Here’s to another goddamn new year…

Some songs that reflect my true feelings about this day.

The Dismemberment Plan: The Ice of Boston

Death Cab for Cutie: The New Year

So this is the new year
And I have no resolutions
For self assigned penance
For problems with easy solutions

Actually I have a few resolutions. When I was little, my family used to sit around with the resolutions of the prior year, and then write new ones (which, unsurprisingly, were generally the same).

My resolutions in 2007

1. To go outside more

2. To read more, watch less

3. To increase health, not decrease

I am heading to Calgary now until January 11th. Tonight I am going to a masquerade, but I wear glasses so my secret identity will likely be revealed. See you soon.

On Fatalism: An Amendment to the Latour Post

Ok, so from the emails (etc.) I got about my post below, I may have lost some people. This wasn’t intentional, nor was I trying to “show off.” I just am trying to keep this blog useful for my own work, and hopefully when it comes to paper writing time in my advanced Theory class, this blog will serve as my electronic memory.

To summarize what Latour is saying: when September 11th happened, “the West” (i.e. America) was all like “why did this happen!?!?!” and “why do they hate our freedom????”

Latour is arguing (rightly) that this is ridiculous because “the West” has been waging small scale war since at least WWII, through simple things such as the condescending sense of “respect” for “other” cultures (Anthropology is specifically fingered here) through “multiculturalism” policies (“Its our world, you can live in it if you want”).

Initiating “policies” and having “respect” assumes that “the West” is in control of things, the one that is “doing it right.” September 11th, and even before through the rise “risk culture” (the sense that the world “out there” is dangerous and risky) have been key in undermining this sense of control.

So how do we move forward? (Latour says diplomacy, I remain skeptical that it will be as effective as he thinks it will be).

In the paper today I saw a poll that said that Americans are predicting “another terrorist attack, a warmer planet, death and destruction from a natural disaster” for 2007. This growing sense of fatalism is one that I think that many of my friends and collegues share. I have it in spades.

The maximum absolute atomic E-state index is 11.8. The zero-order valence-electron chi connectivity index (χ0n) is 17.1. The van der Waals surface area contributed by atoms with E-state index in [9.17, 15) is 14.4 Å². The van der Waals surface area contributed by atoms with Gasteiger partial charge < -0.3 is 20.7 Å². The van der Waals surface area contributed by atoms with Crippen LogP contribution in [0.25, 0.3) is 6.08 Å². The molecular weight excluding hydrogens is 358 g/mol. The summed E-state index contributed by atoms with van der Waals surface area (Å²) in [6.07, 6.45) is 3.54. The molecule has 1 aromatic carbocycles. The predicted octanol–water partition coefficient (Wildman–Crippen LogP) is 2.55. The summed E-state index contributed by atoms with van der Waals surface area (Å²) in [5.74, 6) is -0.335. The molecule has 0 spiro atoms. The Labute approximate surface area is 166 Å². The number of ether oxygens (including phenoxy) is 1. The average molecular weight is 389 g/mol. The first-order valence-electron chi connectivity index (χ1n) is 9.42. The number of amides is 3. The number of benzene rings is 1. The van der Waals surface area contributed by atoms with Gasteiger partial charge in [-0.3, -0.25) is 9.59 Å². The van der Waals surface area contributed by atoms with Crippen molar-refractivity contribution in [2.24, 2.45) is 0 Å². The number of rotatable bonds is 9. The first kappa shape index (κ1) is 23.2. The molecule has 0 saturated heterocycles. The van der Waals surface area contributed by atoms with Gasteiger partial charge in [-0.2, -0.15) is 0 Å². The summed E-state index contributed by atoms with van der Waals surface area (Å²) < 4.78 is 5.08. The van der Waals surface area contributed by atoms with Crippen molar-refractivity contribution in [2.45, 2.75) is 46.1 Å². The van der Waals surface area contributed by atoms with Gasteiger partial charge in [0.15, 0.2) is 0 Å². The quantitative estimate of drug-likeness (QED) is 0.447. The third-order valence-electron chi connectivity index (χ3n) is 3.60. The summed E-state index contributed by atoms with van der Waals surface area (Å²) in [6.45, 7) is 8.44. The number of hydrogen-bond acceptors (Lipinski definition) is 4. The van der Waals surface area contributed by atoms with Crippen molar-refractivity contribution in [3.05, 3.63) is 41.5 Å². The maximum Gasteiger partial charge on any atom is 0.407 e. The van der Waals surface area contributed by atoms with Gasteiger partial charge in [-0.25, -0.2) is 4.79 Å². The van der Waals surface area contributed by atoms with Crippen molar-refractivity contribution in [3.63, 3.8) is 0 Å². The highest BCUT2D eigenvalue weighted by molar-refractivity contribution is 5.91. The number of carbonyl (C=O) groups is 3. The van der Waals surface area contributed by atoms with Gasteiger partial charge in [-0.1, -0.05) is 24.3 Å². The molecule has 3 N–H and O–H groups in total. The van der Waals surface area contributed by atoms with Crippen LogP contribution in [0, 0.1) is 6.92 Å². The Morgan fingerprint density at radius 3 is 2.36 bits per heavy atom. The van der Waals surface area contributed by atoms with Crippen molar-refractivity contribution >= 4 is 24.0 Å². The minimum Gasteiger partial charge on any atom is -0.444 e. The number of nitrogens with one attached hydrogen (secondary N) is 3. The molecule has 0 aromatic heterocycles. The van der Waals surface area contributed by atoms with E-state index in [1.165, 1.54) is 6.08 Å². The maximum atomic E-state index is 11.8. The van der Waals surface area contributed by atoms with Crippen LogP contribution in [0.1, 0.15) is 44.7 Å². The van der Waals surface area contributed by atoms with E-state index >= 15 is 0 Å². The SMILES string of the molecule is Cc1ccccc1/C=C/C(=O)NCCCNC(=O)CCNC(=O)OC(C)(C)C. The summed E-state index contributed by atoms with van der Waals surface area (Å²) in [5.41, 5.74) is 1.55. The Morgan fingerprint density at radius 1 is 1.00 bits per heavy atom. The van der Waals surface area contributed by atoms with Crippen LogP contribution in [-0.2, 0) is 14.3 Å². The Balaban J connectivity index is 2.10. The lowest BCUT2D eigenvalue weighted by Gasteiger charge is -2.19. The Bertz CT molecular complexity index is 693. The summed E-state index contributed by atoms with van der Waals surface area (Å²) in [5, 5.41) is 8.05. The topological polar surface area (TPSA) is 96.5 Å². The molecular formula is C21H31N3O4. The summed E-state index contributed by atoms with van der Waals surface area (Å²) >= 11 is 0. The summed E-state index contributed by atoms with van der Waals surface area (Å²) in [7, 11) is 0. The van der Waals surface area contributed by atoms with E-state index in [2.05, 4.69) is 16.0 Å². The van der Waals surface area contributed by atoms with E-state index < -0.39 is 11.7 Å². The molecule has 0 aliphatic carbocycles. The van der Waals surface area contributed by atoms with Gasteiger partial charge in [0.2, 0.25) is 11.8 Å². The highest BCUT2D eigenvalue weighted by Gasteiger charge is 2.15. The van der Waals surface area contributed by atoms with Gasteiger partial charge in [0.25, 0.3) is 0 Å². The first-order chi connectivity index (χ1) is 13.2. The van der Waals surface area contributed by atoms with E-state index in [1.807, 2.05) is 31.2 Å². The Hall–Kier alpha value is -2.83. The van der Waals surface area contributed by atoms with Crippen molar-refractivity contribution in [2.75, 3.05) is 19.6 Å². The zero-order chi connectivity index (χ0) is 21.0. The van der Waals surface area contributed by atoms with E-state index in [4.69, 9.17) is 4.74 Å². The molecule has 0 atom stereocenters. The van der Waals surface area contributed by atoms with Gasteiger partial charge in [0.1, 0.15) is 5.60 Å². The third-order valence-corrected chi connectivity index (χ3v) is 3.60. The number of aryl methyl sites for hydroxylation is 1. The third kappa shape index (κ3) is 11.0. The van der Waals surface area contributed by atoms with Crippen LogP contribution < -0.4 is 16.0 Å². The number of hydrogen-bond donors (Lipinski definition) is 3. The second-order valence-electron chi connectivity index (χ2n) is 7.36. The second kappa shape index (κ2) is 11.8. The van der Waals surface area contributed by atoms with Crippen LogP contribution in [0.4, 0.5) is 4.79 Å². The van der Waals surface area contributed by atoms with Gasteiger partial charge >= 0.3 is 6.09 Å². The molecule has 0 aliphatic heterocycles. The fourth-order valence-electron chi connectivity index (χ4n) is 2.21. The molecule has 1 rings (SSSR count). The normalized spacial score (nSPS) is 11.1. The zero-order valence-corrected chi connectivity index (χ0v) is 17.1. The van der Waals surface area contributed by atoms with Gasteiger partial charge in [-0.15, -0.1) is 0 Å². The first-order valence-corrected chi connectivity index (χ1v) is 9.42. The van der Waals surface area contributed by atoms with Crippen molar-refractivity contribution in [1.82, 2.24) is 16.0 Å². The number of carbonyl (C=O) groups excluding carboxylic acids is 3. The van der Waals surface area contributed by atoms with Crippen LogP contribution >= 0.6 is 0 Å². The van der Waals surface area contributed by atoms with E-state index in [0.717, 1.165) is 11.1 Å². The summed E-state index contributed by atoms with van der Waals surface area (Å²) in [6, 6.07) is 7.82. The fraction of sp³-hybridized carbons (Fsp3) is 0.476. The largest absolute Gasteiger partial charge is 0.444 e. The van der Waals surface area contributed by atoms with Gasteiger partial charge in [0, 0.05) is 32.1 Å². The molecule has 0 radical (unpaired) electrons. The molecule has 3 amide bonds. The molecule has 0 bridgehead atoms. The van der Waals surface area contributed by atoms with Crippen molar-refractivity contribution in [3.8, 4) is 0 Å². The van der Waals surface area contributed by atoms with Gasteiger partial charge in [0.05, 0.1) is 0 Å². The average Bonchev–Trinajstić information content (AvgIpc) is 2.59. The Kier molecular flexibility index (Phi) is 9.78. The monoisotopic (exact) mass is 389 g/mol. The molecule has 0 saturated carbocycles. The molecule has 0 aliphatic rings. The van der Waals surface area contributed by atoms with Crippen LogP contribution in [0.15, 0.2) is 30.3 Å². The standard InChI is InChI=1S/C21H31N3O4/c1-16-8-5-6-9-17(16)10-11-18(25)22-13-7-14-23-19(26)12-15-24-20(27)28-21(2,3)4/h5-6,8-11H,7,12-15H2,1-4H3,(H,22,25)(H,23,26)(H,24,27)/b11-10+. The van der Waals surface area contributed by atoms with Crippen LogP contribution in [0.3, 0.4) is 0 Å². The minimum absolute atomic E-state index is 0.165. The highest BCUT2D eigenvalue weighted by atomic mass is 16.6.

We feel powerless, like things are getting out of control. We sense that the gig is going to be up any time now, that doom is right around the corner, and hopefully it doesn’t hurt too much. We feel as if there is nothing we can do.

So if we are powerless, why worry about it? What is the point anyway? That same article points out that one in four Americans anticipates the second coming of Jesus Christ in 2007.

Now, it is not my style to knock religiosity, so I won’t. The second coming, after all has been “right around the corner” since the first coming. All I am going to say is that if you think Jesus is coming in 2007 to pull us out of our situation then you are part of the problem. Fill up the SUV, leave it running overnight so you won’t have to warm it up in the morning.

This hope that we will be saved in the end, through Jesus or through our own rationality, science or ingenuity points to unbridled optimism that is harmful to actually accomplishing anything.The fatalist in me thinks that maybe it would be better for catastrophe to strike so we can start over. The humanist in me hates to see people suffer.

At some point, I realize that I don’t even have the genesis of an original idea.

Theoretical Reading #1: Bruno Latour’s “War of the Worlds: What About Peace?”

Though we are still a week and a bit away from the first theory class in January, I did the first reading for the class and want to talk about it now. Thus I am putting this out there and hope that my class mates reading this have already done the same and wish to talk about it while it is still fresh.